This poem from Racist Roots: Origins of North Carolina’s Death Penalty, a comprehensive project by the Center for Death Penalty Litigation. The project includes more than 30 pieces, including essays and opinion, interviews, poems and artworks. It also chronicles the death penalty’s evolution over time, and connects each piece to a broader historical framework. Please go to their site to see this piece in its original format and explore the ways it connects to the death penalty’s history.
The first and only time I stood in an execution chamber
all I heard was stillness and the soft
symphony of breath. We were a congregation
of lowered heads and sunken shoulders trying
to understand what gave this country the right
to kill someone in our name. The table was long
and blue, its leather upholstery covering
a thin layer of foam padding. There were seven
discolored brown and blue straps that stretched
across the width of the bed, each of them locked
and pulled tight. There was a small pillow at the top
of the table where the condemned was meant
to lay their head, and another set of straps that came
down over their shoulders. About a foot below
the pillow on either side of the bed was the place
where the soon-to-be-executed lay their arms.
On each of these arm-length extensions was a leather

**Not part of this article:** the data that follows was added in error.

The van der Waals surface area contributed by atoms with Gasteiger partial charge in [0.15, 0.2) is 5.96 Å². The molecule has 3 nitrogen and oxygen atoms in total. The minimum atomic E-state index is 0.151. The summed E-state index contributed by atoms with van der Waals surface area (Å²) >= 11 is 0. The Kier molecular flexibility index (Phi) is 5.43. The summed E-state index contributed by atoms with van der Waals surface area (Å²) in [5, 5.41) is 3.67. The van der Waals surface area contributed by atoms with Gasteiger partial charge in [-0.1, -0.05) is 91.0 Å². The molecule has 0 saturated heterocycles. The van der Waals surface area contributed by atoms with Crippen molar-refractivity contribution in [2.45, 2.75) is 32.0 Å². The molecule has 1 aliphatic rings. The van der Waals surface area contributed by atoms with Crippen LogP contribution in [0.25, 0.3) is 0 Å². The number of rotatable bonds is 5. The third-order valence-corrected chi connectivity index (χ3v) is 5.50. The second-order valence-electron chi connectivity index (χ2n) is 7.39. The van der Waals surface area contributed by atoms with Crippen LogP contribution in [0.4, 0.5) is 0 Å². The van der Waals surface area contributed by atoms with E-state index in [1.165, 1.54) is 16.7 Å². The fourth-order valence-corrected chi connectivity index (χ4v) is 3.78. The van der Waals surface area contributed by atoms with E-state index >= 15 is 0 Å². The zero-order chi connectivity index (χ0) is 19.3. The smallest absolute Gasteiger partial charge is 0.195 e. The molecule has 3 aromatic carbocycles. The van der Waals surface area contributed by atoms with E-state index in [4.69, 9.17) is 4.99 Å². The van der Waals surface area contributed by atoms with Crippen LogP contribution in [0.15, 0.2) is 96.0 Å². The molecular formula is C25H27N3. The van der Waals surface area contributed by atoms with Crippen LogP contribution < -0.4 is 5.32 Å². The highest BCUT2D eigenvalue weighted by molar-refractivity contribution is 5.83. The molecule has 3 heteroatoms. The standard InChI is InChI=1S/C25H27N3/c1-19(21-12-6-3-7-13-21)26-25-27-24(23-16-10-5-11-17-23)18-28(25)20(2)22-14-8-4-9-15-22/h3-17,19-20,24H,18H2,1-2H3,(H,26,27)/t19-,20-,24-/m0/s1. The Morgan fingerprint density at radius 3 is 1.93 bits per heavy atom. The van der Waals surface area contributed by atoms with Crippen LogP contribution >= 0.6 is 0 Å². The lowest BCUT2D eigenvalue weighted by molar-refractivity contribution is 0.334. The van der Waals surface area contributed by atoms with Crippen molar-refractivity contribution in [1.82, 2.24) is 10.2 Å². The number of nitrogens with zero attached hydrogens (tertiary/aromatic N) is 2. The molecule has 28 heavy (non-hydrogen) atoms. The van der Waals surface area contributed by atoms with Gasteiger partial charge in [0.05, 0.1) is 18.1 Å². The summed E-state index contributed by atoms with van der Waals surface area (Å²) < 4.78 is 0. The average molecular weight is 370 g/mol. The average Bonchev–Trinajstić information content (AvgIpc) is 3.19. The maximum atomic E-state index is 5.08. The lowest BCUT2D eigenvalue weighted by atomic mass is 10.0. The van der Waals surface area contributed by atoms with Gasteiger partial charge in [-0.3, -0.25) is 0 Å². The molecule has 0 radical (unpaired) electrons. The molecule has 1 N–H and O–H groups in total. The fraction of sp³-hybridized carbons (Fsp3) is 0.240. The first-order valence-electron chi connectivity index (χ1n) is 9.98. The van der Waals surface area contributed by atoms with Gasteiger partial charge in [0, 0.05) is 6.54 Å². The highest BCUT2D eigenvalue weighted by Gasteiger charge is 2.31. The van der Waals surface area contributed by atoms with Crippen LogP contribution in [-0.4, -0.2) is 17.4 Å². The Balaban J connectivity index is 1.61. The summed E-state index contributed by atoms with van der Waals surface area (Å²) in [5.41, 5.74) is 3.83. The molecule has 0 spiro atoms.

strap meant to be tightened near the person’s elbow,
a faded blend of grey and brown, taut leather
that had cracked with age. The straps, and their
procession of small notches, dangled below the table.
At the foot of the table were two shackles, their silver
metal glimmering under the florescent lights.
I think of those sentenced to die by juries who looked
nothing like them. I think of those sentenced to die
who left their families behind. I think of those sentenced
to die for something they were too young to understand.
I think of those sentenced to die who did not do
what they have been told they did. I think of all
the ways this country failed them before they ended
up in this room. I feel the hot rush of blood behind my
ears, the shame of being alive in a room built to kill.
Clint Smith is a poet and scholar who works as a staff writer at The Atlantic. He is the author of the award-winning book of poetry, Counting Descent, and a forthcoming non-fiction book, How the Word Is Passed, which explores how different historical sites reckon with, or fail to reckon with, the history of slavery.